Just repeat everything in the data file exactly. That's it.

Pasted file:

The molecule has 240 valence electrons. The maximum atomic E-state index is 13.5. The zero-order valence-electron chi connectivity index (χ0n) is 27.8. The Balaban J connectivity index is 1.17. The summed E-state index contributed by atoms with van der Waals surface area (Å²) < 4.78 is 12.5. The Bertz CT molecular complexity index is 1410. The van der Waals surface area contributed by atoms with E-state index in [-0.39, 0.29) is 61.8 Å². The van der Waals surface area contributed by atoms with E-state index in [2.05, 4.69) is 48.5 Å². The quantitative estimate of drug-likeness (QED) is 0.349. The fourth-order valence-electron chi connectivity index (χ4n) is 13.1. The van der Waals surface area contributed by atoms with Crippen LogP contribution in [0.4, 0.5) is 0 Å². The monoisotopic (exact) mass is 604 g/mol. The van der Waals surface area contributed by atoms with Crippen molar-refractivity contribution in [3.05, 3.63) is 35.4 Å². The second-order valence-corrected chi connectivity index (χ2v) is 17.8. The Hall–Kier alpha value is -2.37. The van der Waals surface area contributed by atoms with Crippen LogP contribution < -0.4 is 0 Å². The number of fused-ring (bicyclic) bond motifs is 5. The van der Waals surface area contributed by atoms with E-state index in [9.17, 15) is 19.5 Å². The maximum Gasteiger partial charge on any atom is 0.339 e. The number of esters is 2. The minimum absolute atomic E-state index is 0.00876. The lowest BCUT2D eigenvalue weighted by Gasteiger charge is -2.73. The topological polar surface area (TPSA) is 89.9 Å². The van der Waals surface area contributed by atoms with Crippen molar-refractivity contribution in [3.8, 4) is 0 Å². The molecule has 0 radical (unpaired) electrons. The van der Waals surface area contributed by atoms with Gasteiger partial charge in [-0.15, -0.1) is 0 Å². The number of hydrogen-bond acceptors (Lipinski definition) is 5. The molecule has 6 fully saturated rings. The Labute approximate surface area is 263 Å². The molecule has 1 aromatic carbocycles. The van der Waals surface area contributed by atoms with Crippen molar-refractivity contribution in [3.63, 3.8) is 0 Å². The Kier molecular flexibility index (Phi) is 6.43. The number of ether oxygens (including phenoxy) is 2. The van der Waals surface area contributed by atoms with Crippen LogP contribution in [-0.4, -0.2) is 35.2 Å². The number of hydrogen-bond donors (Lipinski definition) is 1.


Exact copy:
The molecule has 240 valence electrons. The maximum atomic E-state index is 13.5. The zero-order valence-electron chi connectivity index (χ0n) is 27.8. The Balaban J connectivity index is 1.17. The summed E-state index contributed by atoms with van der Waals surface area (Å²) < 4.78 is 12.5. The Bertz CT molecular complexity index is 1410. The van der Waals surface area contributed by atoms with E-state index in [-0.39, 0.29) is 61.8 Å². The van der Waals surface area contributed by atoms with E-state index in [2.05, 4.69) is 48.5 Å². The quantitative estimate of drug-likeness (QED) is 0.349. The fourth-order valence-electron chi connectivity index (χ4n) is 13.1. The van der Waals surface area contributed by atoms with Crippen LogP contribution in [0.4, 0.5) is 0 Å². The monoisotopic (exact) mass is 604 g/mol. The van der Waals surface area contributed by atoms with Crippen molar-refractivity contribution in [3.05, 3.63) is 35.4 Å². The second-order valence-corrected chi connectivity index (χ2v) is 17.8. The Hall–Kier alpha value is -2.37. The van der Waals surface area contributed by atoms with Crippen LogP contribution < -0.4 is 0 Å². The number of fused-ring (bicyclic) bond motifs is 5. The van der Waals surface area contributed by atoms with E-state index in [9.17, 15) is 19.5 Å². The maximum Gasteiger partial charge on any atom is 0.339 e. The number of esters is 2. The minimum absolute atomic E-state index is 0.00876. The lowest BCUT2D eigenvalue weighted by Gasteiger charge is -2.73. The topological polar surface area (TPSA) is 89.9 Å². The van der Waals surface area contributed by atoms with Crippen molar-refractivity contribution in [3.8, 4) is 0 Å². The molecule has 0 radical (unpaired) electrons. The van der Waals surface area contributed by atoms with Gasteiger partial charge in [-0.15, -0.1) is 0 Å². The number of hydrogen-bond acceptors (Lipinski definition) is 5. The molecule has 6 fully saturated rings. The Labute approximate surface area is 263 Å². The molecule has 1 aromatic carbocycles. The van der Waals surface area contributed by atoms with Crippen molar-refractivity contribution in [3.63, 3.8) is 0 Å². The Kier molecular flexibility index (Phi) is 6.43. The number of ether oxygens (including phenoxy) is 2. The van der Waals surface area contributed by atoms with Crippen LogP contribution in [-0.4, -0.2) is 35.2 Å². The number of hydrogen-bond donors (Lipinski definition) is 1.